It does, nevertheless, get worse. This case is not all about the absurdly surreal courtroom comments where a Judge asks for both he and the jury to be informed as to the relationship between anal fisting and ketamine. This case is about you, me, and anybody else in the UK. The charge in this trial comes about through the existence of attachments in an online email account owned by Simon Walsh, which the police have ransacked for evidence having not found anything of note on any computer. In the process of ransacking the email account for evidence they could use for a conviction against Mr. Walsh, the police have destroyed any evidence of whether or not Mr. Walsh actually ever opened or viewed these attached images, at least one of which was sent to his inbox as long as 3 years ago, and it isn’t proven that he requested them either!

In hoping to win a conviction at this trial, the CPS is hoping, perhaps indirectly, to see a second precedent set quite apart from the criminalisation of the possession of photographs taken of specific and perfectly legal sexual acts between two or more consenting adults.  In order to win this conviction, the court would also have to assert that simply having an email account to which such an image is sent, requested or otherwise, constitutes the illegal possession of that image.

This has some rather serious repercussions. For example, what if somebody were to seek revenge upon you for some reason, or perhaps simply as a practical joke, and sent you such an image? Perhaps you may not even be aware it was in your inbox with the sheer volume of spam that exists on the internet in this day and age – after all, opening unknown email attachments is in itself immediately dangerous in the age of worms, viruses and trojan horses. What if somebody were to send such a thing and tip off the police about it’s existence? It’s easy enough to accurately spoof an email header if you know what you’re doing, and there’s no way to trace such an email.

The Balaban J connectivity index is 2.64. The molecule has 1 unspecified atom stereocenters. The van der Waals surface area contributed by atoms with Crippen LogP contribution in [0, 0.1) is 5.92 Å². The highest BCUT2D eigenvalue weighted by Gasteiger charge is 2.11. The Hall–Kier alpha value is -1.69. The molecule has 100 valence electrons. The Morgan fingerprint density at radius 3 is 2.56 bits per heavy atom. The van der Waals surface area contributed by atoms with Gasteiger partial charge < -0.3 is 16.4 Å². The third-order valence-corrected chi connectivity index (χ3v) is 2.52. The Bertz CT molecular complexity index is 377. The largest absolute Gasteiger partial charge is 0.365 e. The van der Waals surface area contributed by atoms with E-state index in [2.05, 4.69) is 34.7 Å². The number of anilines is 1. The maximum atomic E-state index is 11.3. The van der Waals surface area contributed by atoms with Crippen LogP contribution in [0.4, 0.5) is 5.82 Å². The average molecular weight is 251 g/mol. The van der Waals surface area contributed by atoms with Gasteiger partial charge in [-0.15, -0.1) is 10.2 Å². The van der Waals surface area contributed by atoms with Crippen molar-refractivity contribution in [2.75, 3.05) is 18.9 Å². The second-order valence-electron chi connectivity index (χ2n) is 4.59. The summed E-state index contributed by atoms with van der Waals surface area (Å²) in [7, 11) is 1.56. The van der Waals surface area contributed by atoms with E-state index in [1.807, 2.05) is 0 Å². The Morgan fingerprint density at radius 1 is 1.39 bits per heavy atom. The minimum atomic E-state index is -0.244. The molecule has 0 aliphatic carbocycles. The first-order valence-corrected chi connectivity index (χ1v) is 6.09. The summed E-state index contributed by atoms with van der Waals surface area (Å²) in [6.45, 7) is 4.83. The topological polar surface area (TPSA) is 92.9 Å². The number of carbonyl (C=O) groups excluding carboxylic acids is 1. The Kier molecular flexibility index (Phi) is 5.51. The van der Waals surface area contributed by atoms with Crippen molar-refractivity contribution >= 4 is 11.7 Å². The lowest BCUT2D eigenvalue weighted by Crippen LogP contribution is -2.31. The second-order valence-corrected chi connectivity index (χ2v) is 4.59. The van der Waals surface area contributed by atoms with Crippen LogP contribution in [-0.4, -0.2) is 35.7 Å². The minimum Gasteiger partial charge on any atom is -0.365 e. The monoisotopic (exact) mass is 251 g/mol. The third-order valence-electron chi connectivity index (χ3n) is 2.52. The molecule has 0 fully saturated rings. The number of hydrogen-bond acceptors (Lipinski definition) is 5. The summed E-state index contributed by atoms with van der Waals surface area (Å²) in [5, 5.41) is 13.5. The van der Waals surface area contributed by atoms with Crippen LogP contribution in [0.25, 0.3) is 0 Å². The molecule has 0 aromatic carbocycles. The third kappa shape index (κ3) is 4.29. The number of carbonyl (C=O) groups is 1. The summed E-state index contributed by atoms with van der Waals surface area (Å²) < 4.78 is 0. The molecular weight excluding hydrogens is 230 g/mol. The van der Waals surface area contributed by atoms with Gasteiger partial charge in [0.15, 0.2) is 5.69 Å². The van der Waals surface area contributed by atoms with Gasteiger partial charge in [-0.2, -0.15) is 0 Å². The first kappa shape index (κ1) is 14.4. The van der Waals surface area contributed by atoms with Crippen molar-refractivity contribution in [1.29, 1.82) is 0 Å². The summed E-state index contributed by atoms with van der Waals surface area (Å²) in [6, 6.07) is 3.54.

Just as bad, however, is the fact that tomorrow it could be anything – who knows what legal changes will come our way over the course of time. What if it one day becomes illegal to ‘possess’ a copy of a trojan horse or computer virus? What if some other perfectly legal act becomes illegal to possess as a keepsake or record in photographic form?

This is not a precedent that’s healthy to be setting in anything other than a police state, and to set such a precedent in this “green and pleasant isle” would certainly be at least an unfortunate thing, and quite possibly a dangerous thing.

It’s arguably farcical that this latest “porn trial” ever came to court in consideration of the quality of this evidence, and even more farcical that the police and Crown Prosecution Service are once again going after the prosecution and criminalisation of the same thing through a different avenue having been unsuccessful the first time around. Never the less, it does constitute a serious threat to freedom and civil liberties. It’s a hidden threat, but it’s there nevertheless, and its a threat that we should all be aware of. If we’re not careful, they’ll move on from their dogged pursuit of fisting and, whether gay, bi, pansexual or straight,  they’ll be shafting us all in posterity.

You can keep up to date with proceedings at the hashtag #porntrial, or by following @lexingtondymock or @ObscenityLawyer who are livetweeting from the trial with the judges permission. @ObscenityLawyer is making history as the first legal solicitor to be granted permission to livetweet court proceedings. Please be advised that neither person is able to answer queries regarding the case, as to do so they would be found to be in contempt of court.